And now, on to the main event. Following the approval of the DoJ’s price-fixing settlement earlier this month, last week saw filings from Penguin and Apple. While the filings are mostly your typical pre-trial skirmishing over evidence, they make clear a key strategy for the non-settling publishers and Apple: putting Amazon on trial.

In one exchange, between Apple attorneys and the DoJ, Apple argued that it should have access to the DoJ’s conversations with Amazon employees. “Amazon is a central figure in both the government’s investigation and its theory of the case,” Apple attorneys argued. “Apple is entitled to test the truth of allegations pertaining to Amazon that lie at the heart of the DoJ’s case." DoJ attorneys countered that its conversations with Amazon were protected, and said that Apple was free to depose Amazon officials, but could not have its conversations. Cote agreed with the DoJ, and denied Apple’s motion.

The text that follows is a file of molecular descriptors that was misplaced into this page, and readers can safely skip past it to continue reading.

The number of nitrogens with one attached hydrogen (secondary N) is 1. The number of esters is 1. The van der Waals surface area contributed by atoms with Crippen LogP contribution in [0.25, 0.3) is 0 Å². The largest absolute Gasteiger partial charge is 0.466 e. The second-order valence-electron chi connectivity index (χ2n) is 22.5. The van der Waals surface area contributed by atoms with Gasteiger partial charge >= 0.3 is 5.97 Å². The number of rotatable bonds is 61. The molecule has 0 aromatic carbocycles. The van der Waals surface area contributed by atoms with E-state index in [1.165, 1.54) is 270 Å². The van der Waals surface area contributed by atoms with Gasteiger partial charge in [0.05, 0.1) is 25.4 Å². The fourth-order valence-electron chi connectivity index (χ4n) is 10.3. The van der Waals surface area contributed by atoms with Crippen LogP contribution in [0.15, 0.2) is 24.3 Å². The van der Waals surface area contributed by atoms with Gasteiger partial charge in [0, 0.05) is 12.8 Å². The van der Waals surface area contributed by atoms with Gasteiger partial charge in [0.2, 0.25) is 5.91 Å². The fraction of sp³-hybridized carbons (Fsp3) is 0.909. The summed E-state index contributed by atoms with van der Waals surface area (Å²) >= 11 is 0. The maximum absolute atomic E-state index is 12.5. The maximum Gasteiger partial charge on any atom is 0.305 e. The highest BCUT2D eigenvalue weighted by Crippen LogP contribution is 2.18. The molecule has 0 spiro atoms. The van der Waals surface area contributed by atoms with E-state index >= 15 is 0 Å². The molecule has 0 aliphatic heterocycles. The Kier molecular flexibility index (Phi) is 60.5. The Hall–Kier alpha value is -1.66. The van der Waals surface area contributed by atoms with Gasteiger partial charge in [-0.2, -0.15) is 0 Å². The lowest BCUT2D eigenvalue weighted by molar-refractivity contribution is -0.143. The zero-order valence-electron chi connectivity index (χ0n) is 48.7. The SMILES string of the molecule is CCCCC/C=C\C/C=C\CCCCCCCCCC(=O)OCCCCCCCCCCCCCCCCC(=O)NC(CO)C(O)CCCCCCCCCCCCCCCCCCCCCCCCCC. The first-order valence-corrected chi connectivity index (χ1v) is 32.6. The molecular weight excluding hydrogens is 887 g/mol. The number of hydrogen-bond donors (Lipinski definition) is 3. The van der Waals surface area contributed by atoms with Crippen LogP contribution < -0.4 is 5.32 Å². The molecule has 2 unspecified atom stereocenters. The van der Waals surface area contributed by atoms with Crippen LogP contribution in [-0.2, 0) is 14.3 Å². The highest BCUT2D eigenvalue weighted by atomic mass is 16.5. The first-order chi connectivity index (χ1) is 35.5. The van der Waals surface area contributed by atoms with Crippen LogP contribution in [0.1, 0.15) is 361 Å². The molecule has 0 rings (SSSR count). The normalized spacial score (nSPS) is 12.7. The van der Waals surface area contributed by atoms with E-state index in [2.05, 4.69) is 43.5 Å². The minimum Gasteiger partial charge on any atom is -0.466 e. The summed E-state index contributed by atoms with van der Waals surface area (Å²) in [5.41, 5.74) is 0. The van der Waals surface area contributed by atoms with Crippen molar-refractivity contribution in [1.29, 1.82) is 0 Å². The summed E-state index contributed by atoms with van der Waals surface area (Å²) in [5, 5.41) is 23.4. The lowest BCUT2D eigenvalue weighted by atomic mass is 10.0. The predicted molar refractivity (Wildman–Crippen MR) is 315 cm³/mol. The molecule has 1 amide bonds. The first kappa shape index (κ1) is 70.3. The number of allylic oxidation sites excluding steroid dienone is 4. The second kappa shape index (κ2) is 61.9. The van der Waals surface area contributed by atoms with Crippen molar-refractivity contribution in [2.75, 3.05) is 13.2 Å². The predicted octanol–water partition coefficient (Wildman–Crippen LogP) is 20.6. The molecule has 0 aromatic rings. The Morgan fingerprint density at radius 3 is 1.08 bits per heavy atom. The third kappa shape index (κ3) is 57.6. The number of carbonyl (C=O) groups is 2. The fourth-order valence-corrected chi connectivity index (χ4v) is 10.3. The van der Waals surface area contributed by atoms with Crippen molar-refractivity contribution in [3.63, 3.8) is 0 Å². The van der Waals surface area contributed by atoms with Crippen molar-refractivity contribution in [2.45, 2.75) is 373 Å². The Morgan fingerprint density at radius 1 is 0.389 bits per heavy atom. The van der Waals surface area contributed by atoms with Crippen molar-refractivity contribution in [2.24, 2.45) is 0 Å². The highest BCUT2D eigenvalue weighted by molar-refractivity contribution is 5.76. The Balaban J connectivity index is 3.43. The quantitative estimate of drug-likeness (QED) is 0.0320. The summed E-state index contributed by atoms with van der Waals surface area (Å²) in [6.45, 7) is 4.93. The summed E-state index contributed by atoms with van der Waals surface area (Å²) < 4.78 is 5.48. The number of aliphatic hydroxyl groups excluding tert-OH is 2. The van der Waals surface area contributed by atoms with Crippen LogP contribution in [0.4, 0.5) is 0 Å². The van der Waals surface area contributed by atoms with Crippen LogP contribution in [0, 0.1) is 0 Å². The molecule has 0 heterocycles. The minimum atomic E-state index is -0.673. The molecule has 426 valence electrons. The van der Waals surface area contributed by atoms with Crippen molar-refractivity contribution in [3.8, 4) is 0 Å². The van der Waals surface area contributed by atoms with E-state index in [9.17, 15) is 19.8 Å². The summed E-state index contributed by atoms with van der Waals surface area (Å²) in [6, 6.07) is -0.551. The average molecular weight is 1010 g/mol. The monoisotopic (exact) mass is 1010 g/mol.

Penguin, meanwhile, along with Amazon, petitioned the court to make Penguin’s “exhibit A” publicly available—a pricing chart showing that, according to Penguin, “contradict the serious misconception” that its e-book prices did not simply rise from $9.99 to $12.99 following introduction of the Agency model. “Penguin believes it is the public interest to make evidence like this public ,” Penguin attorneys argued.